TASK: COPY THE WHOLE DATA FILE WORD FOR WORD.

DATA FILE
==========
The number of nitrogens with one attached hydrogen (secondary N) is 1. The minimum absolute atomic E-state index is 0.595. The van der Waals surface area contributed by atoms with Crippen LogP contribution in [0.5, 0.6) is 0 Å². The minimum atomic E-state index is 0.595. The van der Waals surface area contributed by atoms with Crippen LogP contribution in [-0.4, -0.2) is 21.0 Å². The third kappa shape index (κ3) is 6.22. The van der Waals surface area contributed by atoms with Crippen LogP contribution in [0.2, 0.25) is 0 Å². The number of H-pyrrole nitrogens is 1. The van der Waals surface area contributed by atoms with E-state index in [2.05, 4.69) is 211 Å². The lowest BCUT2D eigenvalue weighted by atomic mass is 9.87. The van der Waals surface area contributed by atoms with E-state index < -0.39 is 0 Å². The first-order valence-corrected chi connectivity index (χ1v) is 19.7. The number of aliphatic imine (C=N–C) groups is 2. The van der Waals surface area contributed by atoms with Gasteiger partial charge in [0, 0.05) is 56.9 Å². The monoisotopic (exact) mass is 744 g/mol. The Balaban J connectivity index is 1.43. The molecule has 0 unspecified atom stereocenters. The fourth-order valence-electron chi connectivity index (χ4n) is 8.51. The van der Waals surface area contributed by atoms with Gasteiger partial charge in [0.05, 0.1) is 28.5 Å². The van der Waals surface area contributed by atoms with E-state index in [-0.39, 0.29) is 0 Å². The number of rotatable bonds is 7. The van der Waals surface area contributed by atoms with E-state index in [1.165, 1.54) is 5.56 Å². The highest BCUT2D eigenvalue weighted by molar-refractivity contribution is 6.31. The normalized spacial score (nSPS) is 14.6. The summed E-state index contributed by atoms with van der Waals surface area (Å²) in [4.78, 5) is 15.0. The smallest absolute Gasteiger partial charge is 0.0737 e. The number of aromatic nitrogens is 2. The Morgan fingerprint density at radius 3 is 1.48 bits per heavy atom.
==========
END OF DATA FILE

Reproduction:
The number of nitrogens with one attached hydrogen (secondary N) is 1. The minimum absolute atomic E-state index is 0.595. The van der Waals surface area contributed by atoms with Crippen LogP contribution in [0.5, 0.6) is 0 Å². The minimum atomic E-state index is 0.595. The van der Waals surface area contributed by atoms with Crippen LogP contribution in [-0.4, -0.2) is 21.0 Å². The third kappa shape index (κ3) is 6.22. The van der Waals surface area contributed by atoms with Crippen LogP contribution in [0.2, 0.25) is 0 Å². The number of H-pyrrole nitrogens is 1. The van der Waals surface area contributed by atoms with E-state index in [2.05, 4.69) is 211 Å². The lowest BCUT2D eigenvalue weighted by atomic mass is 9.87. The van der Waals surface area contributed by atoms with E-state index < -0.39 is 0 Å². The first-order valence-corrected chi connectivity index (χ1v) is 19.7. The number of aliphatic imine (C=N–C) groups is 2. The van der Waals surface area contributed by atoms with Gasteiger partial charge in [0, 0.05) is 56.9 Å². The monoisotopic (exact) mass is 744 g/mol. The Balaban J connectivity index is 1.43. The molecule has 0 unspecified atom stereocenters. The fourth-order valence-electron chi connectivity index (χ4n) is 8.51. The van der Waals surface area contributed by atoms with Gasteiger partial charge in [0.05, 0.1) is 28.5 Å². The van der Waals surface area contributed by atoms with E-state index in [-0.39, 0.29) is 0 Å². The number of rotatable bonds is 7. The van der Waals surface area contributed by atoms with E-state index in [1.165, 1.54) is 5.56 Å². The highest BCUT2D eigenvalue weighted by molar-refractivity contribution is 6.31. The normalized spacial score (nSPS) is 14.6. The summed E-state index contributed by atoms with van der Waals surface area (Å²) in [4.78, 5) is 15.0. The smallest absolute Gasteiger partial charge is 0.0737 e. The number of aromatic nitrogens is 2. The Morgan fingerprint density at radius 3 is 1.48 bits per heavy atom.